Public Utilities Reports

PUR Guide 2012 Fully Updated Version

Available NOW!
PUR Guide

This comprehensive self-study certification course is designed to teach the novice or pro everything they need to understand and succeed in every phase of the public utilities business.

Order Now

The Finance Forum: Growth in a Back-to-Basics World

Thomas Fanning, executive vice president and CFO, Southern Co.
Fortnightly Magazine - October 15 2003

fact, in late September, FPL Energy recently announced an agreement with British Energy LLC to buy its 50% ownership in AmerGen Energy, which owns three nuclear power plants totaling 2,480 MW. But don't expect the utility to go on a spending spree. "This company has a very strong record of financial discipline which we plan to maintain and that means when you are in an acquisition mode not overbidding for particular assets. So, you have to be firm in setting a price that gives you good economics and then being willing to stick with it. As a consequence, it is very hard to know how many of those opportunities there will be," he says. But even as utilities hope to grow their businesses during an economic upturn, Dewhurst reminds us of the reality that is the utility industry.

"What everyone has to remember about the utility industry, much as we might like it to be otherwise, it is as an industry likely to be a modest growth industry overall. Virtually everybody in this country has access to electricity, so we are not going to sign up a lot of new customers collectively. The industry has tried to innovate in terms of product design, but none of us have really yet shown that we can come up with new product forms that customers want to buy in the same way that, for example, cell phone providers have come up with all kinds of different ways of getting a higher share. The customer really wants from the utility industry in general is good quality, reliable, low-cost power. I think if we both here at FPL and in the industry focus on the basics, doing it well and doing it efficiently, then we can continue to offer a compelling value proposition for our shareholders. Where we as an industry have gotten away from that seems to be where companies got themselves in trouble."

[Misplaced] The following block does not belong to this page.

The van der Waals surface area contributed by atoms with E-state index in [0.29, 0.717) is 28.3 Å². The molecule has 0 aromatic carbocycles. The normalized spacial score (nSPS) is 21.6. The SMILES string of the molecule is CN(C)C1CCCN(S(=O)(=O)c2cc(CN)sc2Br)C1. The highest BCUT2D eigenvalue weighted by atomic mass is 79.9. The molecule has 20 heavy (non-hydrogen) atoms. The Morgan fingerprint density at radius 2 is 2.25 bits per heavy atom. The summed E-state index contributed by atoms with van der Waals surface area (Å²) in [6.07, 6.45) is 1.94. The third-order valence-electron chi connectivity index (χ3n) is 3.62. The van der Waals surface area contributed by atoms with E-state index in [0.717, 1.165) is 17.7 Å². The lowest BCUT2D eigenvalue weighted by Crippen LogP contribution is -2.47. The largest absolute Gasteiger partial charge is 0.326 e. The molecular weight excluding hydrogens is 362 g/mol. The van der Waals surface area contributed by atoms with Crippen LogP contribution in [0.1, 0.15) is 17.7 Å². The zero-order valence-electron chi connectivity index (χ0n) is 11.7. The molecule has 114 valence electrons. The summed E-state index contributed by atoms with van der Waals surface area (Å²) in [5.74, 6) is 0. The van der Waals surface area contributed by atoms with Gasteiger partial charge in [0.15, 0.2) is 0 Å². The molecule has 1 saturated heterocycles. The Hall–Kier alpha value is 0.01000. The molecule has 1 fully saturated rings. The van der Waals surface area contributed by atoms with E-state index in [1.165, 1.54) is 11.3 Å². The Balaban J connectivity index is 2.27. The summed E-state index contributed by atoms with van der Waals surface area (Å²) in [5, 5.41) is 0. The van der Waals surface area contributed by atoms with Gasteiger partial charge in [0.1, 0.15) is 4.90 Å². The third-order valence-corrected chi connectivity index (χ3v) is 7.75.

Comeback Kid:
Northeast Utilities Eyes Return to Growth

John Forsgren, vice chairman and CFO, Northeast Utilities System

If Northeast Utilities were likened to a prizefighter, the utility has had to take it on the chin on more than one occasion in the last few years. In the 1990s it was almost TKO'd, coming perilously close to bankruptcy due to the financial strain put on the company from the shutdown of its troubled Millstone nuclear complex.

Later, according to Raymond E. Moore, equity analyst at Shields & Co., "the company's three largest … ventures, including trading, retail, distribution and utility services … Those businesses (including parent expenses) lost money, lots of it, $70 million in 2002 ($0.54 a share). Traditional utility operations earned $222 million ($1.72 a share)." If this were not enough, Northeast Utilities in the last year, and in the coming year, will have to patiently sweat through the potential financial impact to its business from several regulatory proceedings. Hanging over the company are a series of disputes involving:

  1. Implementation of locational marginal pricing (LMP) in Connecticut;
  2. Major distribution rates cases in New Hampshire and Connecticut;
  3. Requests for approval of transmission